“Don’t bet against the United States” or “The U.S. is the global epicenter of capitalism.”
Whenever I say the same things, some silly person always comes out of the woodwork and asks, “What about the Nikkei 225 stock index of Japan? After three decades, it still hasn’t reached its 1989 high! Huh? Huh!”. As if the investor in the U.S. isn’t making regular investments or dollar-cost averaging into the U.S. markets (not to mention, reinvested dividends — and lower inflation in Japan’s case). And because of globalism, if the U.S. goes down, there would be a long-term global downturn.
While it’s possible that the U.S. market will end up like Japan, you shouldn’t invest in mere possibilities. You also shouldn’t just seek to avoid losses; instead, you should also seek to maximize gains. By the way, imagining something doesn’t entail that it’s conceivable. With even greater force, imagination doesn’t entail possibility.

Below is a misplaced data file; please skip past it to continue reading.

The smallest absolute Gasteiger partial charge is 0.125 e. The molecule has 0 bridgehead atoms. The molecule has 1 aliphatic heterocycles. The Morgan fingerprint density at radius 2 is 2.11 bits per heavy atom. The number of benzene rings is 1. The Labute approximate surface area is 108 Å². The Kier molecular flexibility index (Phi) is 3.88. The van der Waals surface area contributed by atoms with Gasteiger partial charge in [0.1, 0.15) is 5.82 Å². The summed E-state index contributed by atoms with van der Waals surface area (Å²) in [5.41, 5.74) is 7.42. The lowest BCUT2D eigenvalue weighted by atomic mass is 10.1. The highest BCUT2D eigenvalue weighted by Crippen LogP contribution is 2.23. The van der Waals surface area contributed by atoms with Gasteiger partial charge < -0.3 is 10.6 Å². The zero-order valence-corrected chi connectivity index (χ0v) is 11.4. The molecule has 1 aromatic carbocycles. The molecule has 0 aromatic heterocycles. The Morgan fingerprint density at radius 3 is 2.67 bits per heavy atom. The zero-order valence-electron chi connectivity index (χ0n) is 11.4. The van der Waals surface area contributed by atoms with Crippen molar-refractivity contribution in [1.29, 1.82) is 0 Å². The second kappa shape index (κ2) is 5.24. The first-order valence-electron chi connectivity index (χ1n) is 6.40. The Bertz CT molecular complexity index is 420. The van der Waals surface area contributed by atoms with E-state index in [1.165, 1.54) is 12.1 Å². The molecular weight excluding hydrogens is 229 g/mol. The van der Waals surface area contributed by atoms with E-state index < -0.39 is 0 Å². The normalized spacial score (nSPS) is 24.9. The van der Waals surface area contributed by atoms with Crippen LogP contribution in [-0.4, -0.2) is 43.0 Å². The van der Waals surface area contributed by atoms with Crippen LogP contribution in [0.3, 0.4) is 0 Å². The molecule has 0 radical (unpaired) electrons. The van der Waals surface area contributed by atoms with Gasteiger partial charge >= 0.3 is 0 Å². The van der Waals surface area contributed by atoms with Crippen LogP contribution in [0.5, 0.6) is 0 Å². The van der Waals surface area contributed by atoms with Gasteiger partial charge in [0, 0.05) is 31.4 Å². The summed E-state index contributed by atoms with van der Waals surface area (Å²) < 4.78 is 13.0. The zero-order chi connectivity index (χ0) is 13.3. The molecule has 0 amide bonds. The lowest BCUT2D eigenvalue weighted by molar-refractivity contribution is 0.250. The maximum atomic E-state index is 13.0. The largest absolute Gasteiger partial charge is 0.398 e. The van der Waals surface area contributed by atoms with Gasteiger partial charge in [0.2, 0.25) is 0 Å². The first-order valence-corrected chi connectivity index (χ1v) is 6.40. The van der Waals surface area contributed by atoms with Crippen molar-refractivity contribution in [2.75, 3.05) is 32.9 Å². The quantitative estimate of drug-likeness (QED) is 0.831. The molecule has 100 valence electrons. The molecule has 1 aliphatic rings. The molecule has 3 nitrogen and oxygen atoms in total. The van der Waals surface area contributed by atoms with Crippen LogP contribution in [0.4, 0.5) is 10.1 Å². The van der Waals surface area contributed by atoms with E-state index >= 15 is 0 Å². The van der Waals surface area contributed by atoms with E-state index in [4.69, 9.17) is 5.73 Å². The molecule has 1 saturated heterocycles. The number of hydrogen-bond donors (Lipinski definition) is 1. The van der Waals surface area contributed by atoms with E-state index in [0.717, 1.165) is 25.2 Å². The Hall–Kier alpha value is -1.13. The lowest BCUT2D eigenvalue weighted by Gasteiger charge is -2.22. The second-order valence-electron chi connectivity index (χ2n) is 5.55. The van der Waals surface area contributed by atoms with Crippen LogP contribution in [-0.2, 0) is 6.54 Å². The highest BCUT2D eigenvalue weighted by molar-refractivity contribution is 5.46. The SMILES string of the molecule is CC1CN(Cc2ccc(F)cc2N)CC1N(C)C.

Also, I don’t know how the U.S. is anything like Japan. That’s not to say that the U.S. couldn’t end up like Japan. But the person who cites Japan needs to give us reasons to think the U.S. is similar to Japan. Simply screaming that they are similar is not an argument.
We know that it’s possible for the U.S. to have a long-term downturn because it has happened to the U.S. before — The Great Depression (i.e. whatever is actual is possible). So, a better comparison would be to compare the U.S. to the U.S. of the past: a worse comparison would be to compare the U.S. to Japan. Recently, adjusted for inflation, the U.S. markets didn’t go anywhere from 2000–2015.
There are advantages to investing domestically. You don’t have to worry about currency risk, taxes, information asymmetry, etc. But, if one were to go all-in on one’s own country, they need to do their research. And, again, they need to dollar cost average, reinvest dividends, and diversify across asset classes (e.g. bonds, stocks, cash, real estate, commodities, etc.).